Tax season is upon us, which has many of us thinking money. In my previous post, and beginning of this money series, we discussed the difference between saving and investing and the need to do both. This week, let’s focus a little more on the investing side. Specifically your 401(k) plan. After all, we should be doing what Paul Clitheroe (financial analyst and advisor) said when he said, “Invest in yourself. Your career is the engine of your wealth.”
By definition, a 401(k) is a retirement plan where an employee can contribute wages (pre or post-tax), sometimes being matched by their employer, into a fund set aside specifically for retirement expenses. Chances are you have one in place already. But did you know there are several different types of options available? And are you using the best plan for you?
Let’s look at some options available:
Traditional/Roth 401(k): Many employers sponsor either a traditional 401(k) or a Roth 401(k), the only difference being the timing of tax deductions. Both offer tax advantages, whether immediate or in the future. Traditional 401(k) options allow you to defer income taxes on contributions and earnings. A Roth 401(k) defer contributions until after taxes, meaning tax benefits comes later: your earnings may be withdrawn tax-free in retirement. With both, often your employer will offer to make monthly contributions in addition to your own withholdings. Income taxes on any matched contributions are also deferred until savings are withdrawn. If your employer offers one of these options, it’s a good idea to take advantage of the benefits they offer.
When comparing Traditional 401(k) plans with Roth 401(k) plans, you’ll often hear financial advisors compare the different approaches on taxation to a seed versus a harvest. Because Traditional 401(k) options allow you to defer income taxes, that means your taxes will be paid on the plan’s earnings, later on the “harvest” of your investment. That may end up being a larger tax liability, which is why many situations make the Roth 401(k) a very attractive options. Depending on your situation and goals, if you allow your 401(k) contributions (the “seed”) to be taxed as income, then you are not taxed on the “harvest” when your plan begins to pay out later.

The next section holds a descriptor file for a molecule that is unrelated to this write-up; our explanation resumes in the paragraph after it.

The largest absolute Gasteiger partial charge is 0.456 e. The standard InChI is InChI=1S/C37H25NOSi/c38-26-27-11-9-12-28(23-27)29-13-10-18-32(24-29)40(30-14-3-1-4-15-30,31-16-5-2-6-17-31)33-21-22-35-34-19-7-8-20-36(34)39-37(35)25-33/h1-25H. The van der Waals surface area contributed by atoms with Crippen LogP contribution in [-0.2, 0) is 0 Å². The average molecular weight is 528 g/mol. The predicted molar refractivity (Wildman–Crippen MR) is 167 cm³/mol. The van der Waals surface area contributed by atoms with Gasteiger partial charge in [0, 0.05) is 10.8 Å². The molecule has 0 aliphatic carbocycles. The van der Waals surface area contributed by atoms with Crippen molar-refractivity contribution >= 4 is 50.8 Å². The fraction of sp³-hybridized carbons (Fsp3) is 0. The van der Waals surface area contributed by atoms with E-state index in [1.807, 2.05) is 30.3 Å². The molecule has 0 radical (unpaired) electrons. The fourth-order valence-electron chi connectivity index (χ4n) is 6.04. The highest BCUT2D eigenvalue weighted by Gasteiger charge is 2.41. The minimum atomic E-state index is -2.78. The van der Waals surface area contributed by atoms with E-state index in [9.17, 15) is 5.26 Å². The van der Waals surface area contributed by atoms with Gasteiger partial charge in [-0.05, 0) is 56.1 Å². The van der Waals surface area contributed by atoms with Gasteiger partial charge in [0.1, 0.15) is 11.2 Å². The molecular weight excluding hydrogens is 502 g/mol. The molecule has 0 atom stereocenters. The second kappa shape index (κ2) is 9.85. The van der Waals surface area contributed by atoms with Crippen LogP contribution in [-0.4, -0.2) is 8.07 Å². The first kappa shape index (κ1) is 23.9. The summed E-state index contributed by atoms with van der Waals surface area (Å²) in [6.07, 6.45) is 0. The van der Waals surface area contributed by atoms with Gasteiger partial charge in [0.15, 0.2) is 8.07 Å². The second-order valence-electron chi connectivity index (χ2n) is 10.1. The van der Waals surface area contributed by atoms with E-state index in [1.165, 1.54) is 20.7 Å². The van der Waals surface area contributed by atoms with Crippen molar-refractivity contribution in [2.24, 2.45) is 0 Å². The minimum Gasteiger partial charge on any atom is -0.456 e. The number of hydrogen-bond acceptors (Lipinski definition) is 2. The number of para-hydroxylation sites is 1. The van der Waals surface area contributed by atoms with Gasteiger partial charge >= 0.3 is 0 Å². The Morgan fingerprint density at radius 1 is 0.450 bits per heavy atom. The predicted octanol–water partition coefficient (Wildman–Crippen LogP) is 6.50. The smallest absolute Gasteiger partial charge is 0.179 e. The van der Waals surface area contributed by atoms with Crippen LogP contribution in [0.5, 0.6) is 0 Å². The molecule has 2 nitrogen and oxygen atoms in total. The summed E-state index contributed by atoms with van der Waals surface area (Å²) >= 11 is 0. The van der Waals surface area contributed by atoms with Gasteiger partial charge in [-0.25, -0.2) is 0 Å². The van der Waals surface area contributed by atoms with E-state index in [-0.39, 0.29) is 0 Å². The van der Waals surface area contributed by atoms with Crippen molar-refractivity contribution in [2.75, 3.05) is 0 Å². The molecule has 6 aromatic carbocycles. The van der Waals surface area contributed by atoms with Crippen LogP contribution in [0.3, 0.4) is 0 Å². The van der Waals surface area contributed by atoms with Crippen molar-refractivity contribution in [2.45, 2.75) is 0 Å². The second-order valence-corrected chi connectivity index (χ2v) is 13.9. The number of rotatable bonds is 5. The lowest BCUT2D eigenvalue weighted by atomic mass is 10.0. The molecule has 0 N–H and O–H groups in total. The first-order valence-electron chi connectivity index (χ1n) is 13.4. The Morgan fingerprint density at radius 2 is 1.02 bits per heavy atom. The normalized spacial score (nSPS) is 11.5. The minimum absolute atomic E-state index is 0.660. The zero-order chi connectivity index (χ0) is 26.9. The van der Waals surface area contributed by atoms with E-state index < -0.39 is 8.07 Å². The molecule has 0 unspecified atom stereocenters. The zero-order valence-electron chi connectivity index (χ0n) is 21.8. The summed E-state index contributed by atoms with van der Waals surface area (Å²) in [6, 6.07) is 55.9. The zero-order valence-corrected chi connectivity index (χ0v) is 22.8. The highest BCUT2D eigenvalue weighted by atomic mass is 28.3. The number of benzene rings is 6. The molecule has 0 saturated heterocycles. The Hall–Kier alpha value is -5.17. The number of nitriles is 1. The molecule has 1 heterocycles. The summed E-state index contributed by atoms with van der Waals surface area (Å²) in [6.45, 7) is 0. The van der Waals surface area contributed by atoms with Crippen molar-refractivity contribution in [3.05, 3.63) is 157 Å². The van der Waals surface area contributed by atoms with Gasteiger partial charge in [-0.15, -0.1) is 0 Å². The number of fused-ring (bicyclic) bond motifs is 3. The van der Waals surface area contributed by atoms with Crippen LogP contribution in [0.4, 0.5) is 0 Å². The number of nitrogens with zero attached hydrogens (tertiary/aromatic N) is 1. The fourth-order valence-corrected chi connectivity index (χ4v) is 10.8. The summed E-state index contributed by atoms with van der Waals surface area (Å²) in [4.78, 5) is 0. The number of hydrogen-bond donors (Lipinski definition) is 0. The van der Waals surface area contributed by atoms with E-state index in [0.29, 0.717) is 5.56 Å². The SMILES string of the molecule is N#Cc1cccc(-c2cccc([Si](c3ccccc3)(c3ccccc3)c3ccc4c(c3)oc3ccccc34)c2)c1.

Self-Directed 401(k): This is similar to traditional 401(k) options in that self-directed 401(k)s allow for pre-tax savings and automated paycheck deductions, but differs in that the employee acts as the fund manager. He also has a much broader array of investments options to choose from and isn’t as limited to only traditional mutual options.
Solo 401(k): This plan is a good choice for self-employed or individuals who have no full-time employees other than the business owner and spouse. Both are allowed to contribute to the same plan. This allows the employees to save for retirement by designating funds to 401(k), not having to pay taxes on them until the individual reaches retirement age. Because this plan only covers the employer and a spouse, it is not subject to ERISA (Employee Retirement Income Security Act of 1974). Individuals who qualify for this 401(k) plan will receive the same tax benefits as a traditional 401(k) plan. This is potentially a very valuable type of plan, so stay tuned. I will be discussing on the blog next week more benefits of the Solo 401(k).
Safe-Harbor 401(k): These types of plans were set up by the Small Business Job Protection Act in 1996 because many businesses were not setting up 401(k)s for their employees, apparently the non-discrimination policies in them were too difficult to understand. This type of plan prohibits employers from contributing more than 5% of the employees compensation. This is a plan that allows the employer “safe harbor” from compliance concerns, while still providing a simplified product.
Tiered Profit Sharing 401(k): This is a plan usually used by smaller companies, usually with less than 50 employees. In it, employees are classified by their varying salary structures. The owner shares company profit among the groups, rewarding them according to their contribution to the company’s success.
Simple 401(k): This is a plan also for smaller companies, with employees totaling less than 100 who are compensated $5000 minimum each. Both employer and employee contributions are fully vested. In this plan, the employer has two options: either match employee contribution up to 3% of their pay, or a non-elective contribution of 2% of the employee’s pay.
Is your head swimming yet? With all the options available, making a decision may sometimes feel overwhelming. The key is to educate yourself on what is out there, consult a financial advisor, and make an educated decision based on what is best for you. Every situation is different so thereby calls for a specified plan. If you don’t currently have one, decide today to invest in a 401(k). The risks will always be there, but so will the benefits.
“In investing, what is comfortable is rarely profitable.”
– Robert Arnott
Let me Know: What experiences (positive or negative) do you have with any of the above listed plans?